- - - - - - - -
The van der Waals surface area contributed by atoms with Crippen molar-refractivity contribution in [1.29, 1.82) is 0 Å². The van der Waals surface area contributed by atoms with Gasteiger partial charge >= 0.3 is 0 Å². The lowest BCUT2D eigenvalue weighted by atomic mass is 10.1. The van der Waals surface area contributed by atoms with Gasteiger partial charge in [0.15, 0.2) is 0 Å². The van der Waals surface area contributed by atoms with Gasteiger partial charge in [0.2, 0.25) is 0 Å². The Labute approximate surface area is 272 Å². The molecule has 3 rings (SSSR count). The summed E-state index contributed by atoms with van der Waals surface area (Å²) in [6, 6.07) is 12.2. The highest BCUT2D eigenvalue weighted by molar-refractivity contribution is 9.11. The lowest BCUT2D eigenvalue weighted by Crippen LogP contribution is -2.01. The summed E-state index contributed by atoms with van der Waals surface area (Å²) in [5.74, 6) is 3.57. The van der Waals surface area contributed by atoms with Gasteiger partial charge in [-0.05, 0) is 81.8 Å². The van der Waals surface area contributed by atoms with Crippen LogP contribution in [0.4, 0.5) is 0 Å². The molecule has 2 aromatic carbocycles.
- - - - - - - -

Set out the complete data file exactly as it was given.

The van der Waals surface area contributed by atoms with Crippen molar-refractivity contribution in [1.29, 1.82) is 0 Å². The van der Waals surface area contributed by atoms with Gasteiger partial charge >= 0.3 is 0 Å². The lowest BCUT2D eigenvalue weighted by atomic mass is 10.1. The van der Waals surface area contributed by atoms with Gasteiger partial charge in [0.15, 0.2) is 0 Å². The van der Waals surface area contributed by atoms with Gasteiger partial charge in [0.2, 0.25) is 0 Å². The Labute approximate surface area is 272 Å². The molecule has 3 rings (SSSR count). The summed E-state index contributed by atoms with van der Waals surface area (Å²) in [6, 6.07) is 12.2. The highest BCUT2D eigenvalue weighted by molar-refractivity contribution is 9.11. The lowest BCUT2D eigenvalue weighted by Crippen LogP contribution is -2.01. The summed E-state index contributed by atoms with van der Waals surface area (Å²) in [5.74, 6) is 3.57. The van der Waals surface area contributed by atoms with Gasteiger partial charge in [-0.05, 0) is 81.8 Å². The van der Waals surface area contributed by atoms with Crippen LogP contribution in [0.4, 0.5) is 0 Å². The molecule has 2 aromatic carbocycles.